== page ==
Yes, that is a pair of 30mph speed limit signs with a KP30 between them. It only occurred to me afterwards what I’d done. When I asked Rob if the fully-functioning, thermostatically-controlled oil cooler had ever proved vulnerable, he answers: “I’ve easily done 10,000 miles in this and the oil cooler has been there since I put it on the road. I’ve not impaled any kids or animals, or damaged it… So it must be a safe bet.”
When I wrapped up part one, I was teasing you with tales of engines and Japanese-sourced differentials. So let’s get down to the real story of how this KP has evolved over the last six years since Rob first built it up.
The interior and paint are just about the only parts which haven’t changed.
“The engine was initially the original 998cc 1K, because it was my daily driver. Then I spotted a 4K engine out of a KE70 Corolla for sale on the Driftworks forum. So I dropped that in and it went quite well.”
Rob knew that ultimately only one engine would do for this period-inspired project, and that would have to be a 5K. “They came in Toyota Lite Ace vans so they’re quite rare in the UK. Then I spotted one for sale in London, advertised as a good engine.”
To slot a Lite Ace-sourced 5K into a KP30 you really need a Starlet sump. But the seller had used the existing sump which meant clearance was an issue. “The sump had kissed the crossmember, which in turn had caused a hairline crack. The engine had run dry and spun a bearing.”
As any true Speedhunter would, Rob rebuilt it and made it better.
What he’s also done is even more subtle if you’re not familiar with the 5K engine. Normally it’s mounted on a slant, so the carbs would sit level. Trouble is the carbs would then foul the inner wing on the KP and Rob didn’t want to go cutting them about. So custom-made engine mounts mean it now sits upright.
Despite appearances it’s actually a K50 five-speed box on a custom mount with a superlight flywheel that you’ll find under that TA22 Celica gearknob. Fake wood grain? “So money,” as Rob says…
Under the bonnet the bay has been painted in protective style – not for show, but more to make sure this baby Toyota is still pounding the streets in another 30 years. Rob converted the front struts himself to run coilovers. These have been re-valved and shortened three inches, including all the internals. Those top mounts? KW Suspension World Touring Car pillow ball.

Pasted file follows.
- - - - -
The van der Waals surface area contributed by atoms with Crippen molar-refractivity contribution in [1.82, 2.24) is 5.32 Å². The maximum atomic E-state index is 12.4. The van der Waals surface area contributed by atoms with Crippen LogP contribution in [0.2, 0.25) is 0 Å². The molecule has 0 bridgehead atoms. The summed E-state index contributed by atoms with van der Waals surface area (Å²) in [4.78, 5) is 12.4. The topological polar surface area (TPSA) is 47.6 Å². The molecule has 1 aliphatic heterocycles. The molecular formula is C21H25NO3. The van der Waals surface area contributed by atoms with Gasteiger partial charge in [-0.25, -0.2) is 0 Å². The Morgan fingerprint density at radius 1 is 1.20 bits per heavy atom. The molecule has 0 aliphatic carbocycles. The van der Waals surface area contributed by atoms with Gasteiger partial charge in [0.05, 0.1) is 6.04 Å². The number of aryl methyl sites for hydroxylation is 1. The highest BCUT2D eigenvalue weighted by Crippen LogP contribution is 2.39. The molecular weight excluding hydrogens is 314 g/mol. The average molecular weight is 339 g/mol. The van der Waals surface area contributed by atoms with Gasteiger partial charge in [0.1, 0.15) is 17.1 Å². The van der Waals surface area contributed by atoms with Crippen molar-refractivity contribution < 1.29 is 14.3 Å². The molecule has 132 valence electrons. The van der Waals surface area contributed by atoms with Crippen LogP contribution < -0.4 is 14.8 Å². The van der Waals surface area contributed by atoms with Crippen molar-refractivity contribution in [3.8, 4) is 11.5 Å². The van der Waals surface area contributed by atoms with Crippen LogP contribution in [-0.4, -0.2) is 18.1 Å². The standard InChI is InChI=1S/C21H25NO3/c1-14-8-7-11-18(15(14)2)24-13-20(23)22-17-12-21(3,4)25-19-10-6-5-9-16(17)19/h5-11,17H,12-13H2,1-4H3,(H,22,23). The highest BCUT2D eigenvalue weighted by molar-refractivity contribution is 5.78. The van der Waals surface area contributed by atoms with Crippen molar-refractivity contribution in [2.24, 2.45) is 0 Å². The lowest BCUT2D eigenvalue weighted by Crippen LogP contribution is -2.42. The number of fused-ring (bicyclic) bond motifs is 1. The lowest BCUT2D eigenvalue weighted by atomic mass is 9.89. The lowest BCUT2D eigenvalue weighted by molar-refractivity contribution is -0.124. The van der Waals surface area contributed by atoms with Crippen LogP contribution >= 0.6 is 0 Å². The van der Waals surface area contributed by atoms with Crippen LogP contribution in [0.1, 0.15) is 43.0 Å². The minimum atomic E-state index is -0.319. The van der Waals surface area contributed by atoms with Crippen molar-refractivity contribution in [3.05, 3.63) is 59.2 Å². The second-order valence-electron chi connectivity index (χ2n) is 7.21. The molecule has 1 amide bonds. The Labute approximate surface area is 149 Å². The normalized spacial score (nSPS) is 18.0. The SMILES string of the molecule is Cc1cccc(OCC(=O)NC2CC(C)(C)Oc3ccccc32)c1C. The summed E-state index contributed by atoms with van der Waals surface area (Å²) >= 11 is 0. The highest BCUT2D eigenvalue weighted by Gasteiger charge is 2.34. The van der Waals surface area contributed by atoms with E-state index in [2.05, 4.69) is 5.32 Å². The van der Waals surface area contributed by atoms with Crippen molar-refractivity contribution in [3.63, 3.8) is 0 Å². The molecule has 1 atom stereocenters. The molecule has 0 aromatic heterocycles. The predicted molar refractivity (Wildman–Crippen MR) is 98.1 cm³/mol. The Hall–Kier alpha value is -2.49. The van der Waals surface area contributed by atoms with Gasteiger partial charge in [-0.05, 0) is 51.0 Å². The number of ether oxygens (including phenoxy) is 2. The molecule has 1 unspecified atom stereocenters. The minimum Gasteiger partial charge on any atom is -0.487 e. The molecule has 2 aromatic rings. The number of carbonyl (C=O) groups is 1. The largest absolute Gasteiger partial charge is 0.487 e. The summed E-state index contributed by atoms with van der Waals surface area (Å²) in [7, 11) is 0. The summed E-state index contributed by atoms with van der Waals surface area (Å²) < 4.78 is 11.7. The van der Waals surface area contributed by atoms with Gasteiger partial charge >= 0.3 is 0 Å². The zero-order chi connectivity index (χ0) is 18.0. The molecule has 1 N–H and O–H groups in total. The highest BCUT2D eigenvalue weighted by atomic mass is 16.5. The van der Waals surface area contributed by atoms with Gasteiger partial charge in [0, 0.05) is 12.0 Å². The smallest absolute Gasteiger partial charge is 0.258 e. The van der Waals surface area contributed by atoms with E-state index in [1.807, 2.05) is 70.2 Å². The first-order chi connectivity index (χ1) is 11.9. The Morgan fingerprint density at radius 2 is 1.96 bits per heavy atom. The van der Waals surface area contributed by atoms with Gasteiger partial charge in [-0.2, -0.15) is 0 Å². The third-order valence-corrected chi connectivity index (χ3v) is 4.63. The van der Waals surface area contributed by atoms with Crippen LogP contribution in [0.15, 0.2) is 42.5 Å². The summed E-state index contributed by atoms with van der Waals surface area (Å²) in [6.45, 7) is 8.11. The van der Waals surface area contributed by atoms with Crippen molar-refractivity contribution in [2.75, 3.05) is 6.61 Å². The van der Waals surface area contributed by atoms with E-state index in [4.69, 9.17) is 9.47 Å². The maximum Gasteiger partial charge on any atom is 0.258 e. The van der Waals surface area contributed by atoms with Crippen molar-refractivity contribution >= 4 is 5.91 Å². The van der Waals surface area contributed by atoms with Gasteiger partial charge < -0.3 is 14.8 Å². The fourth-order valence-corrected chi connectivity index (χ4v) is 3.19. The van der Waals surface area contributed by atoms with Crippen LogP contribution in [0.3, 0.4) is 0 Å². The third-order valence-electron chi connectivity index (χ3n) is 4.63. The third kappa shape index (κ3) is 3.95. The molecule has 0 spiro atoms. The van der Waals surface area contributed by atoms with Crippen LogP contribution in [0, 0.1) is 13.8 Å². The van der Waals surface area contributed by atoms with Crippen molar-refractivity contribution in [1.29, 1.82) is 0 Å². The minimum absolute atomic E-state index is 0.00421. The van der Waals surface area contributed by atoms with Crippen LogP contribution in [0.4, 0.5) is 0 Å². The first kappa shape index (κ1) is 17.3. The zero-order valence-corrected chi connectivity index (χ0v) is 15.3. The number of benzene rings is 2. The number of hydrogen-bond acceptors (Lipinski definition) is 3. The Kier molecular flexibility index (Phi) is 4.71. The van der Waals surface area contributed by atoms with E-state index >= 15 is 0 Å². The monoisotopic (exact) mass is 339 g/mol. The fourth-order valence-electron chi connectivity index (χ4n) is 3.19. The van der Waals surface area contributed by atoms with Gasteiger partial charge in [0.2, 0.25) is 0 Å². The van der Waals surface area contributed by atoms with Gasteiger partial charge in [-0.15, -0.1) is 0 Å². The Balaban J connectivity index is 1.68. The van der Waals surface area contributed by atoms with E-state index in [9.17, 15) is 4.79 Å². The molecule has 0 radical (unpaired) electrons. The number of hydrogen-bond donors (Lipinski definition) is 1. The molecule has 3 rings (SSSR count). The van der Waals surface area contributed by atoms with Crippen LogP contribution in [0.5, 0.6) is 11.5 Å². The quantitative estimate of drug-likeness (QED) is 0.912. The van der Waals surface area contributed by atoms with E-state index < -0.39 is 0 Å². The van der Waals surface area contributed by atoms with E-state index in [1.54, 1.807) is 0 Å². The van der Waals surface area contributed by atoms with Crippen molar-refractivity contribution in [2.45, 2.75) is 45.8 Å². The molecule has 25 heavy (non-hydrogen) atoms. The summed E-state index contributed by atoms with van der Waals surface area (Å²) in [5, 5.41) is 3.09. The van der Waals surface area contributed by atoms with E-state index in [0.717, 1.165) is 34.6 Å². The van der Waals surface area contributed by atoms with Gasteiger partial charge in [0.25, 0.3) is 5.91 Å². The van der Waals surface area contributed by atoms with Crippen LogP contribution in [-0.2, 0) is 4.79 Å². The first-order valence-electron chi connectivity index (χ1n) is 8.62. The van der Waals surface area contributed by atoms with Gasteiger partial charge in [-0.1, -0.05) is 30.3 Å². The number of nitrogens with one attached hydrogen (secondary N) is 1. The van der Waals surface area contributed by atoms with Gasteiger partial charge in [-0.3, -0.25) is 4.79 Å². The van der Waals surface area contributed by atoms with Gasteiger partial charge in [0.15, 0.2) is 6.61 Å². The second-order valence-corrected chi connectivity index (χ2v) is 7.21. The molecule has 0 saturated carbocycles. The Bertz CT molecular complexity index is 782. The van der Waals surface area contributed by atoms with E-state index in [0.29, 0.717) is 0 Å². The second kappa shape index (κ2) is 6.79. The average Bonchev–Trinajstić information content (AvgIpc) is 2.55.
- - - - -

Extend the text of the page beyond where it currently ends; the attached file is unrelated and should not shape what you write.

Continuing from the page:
The one thing that confuses most UK drivers is just what make and model the KP is.
Rob’s pure white respray is still looking good after six years and the only badges you’ll see are on the boot and dashboard. Rob deleted the door mirrors too, resisting JDM wing/fender mirrors. From Mk2 Escort to Fiat Coupé, Rob has heard them all.
On the front, the Compomotive CX three-piece rims are 13×7.5in wide. When it comes to the brakes they cover, Rob has fully rebuilt them with just the addition of fast road pads.
At the back the Compomotives are a touch wider, nine-inches wide to be precise. Finished with gloss red centres, they really don’t look out of place with the overall finished style of the KP. Clearance can be a bit of an issue though, even with the pulled arches. We guess that might have something to do with the de-cambered rear springs.
Hiding under that boot floor is a great story that shows just how far Rob has come since his early blinkered days of being a one-make man. We’ll get him to explain: “I put it on my blog that I was looking for a limited-slip differential. I turned one up in NZ and another one in Ireland – one needed rebuilding and the other was an unknown quantity. Then Koji Iwasa from Cha Cha Racing Family in Japan got in touch. He’d seen my request, bought one on Yahoo.co.jp and even sent me pictures and measurements. He then put a video up on YouTube of him spinning it with his hand… I was like, yup, I’ll have that then.”
When the diff arrived, packed in with it were rare stickers and magazines, so Rob duly sent a goody bag back to Japan of UK-sourced stuff.
One other thing that Koji packed in was the TRD capacitive discharge ignition unit you can see here on top of the transmission tunnel. Rob just smiles and says, “I’ve got no idea what it does, but they put them on all the fancy race cars which made it cool enough for me.”
Rob probably does know what it does; he knows a lot of things. Take a look at his blog, or as he calls it, “Project jesus christ I should really get a life and stop dicking about with old cars as nobody is impressed”. Well we are Rob, so carry on.
For us his KP is a massive mix of style, influence and observation that works so well. Sat in that low-back Cobra bucket seat, with a TRD harness holding you in, you could almost see the world from here…
1976 Toyota 1000 KP30
Engine – 5K 1,500cc, fully rebuilt and up-righted on custom engine mounts, lightened and balanced bottom end, ported cylinder head, Kent T125 cam, solid lifter conversion with lightened push rods, Twin 40 Dellortos on Redline manifold, Facet red-top fuel pump, custom 4-2-1 exhaust manifold, custom system, external thermostatically-controlled oil cooler, re-cored radiator and electric fan
Superlight flywheel, K50 five speed manual gearbox, LSD
Converted to coilover on front with KW World Touring Car pillow ball mounts, rear leaf-springs decambered and body converted to run Mini GAZ adjustable dampers
Rebuilt discs and drums, uprated pads
Wheels and tyres
13×7.5in front and 13x9in rear Compomotive CX three piece split rims with 165/65 and 185/60 tyres
Resprayed in brilliant white, deleted mirrors and bumpers, narrowed (30mm deeper than stock) Bonrath fibreglass Golf GTi splitter, arches pulled to fit wheels
Cobra Classic bucket seats, TRD harnesses, Snap-Off steering wheel boss, radio replaced with toggle switch panel, rear stripped out with alloy firewall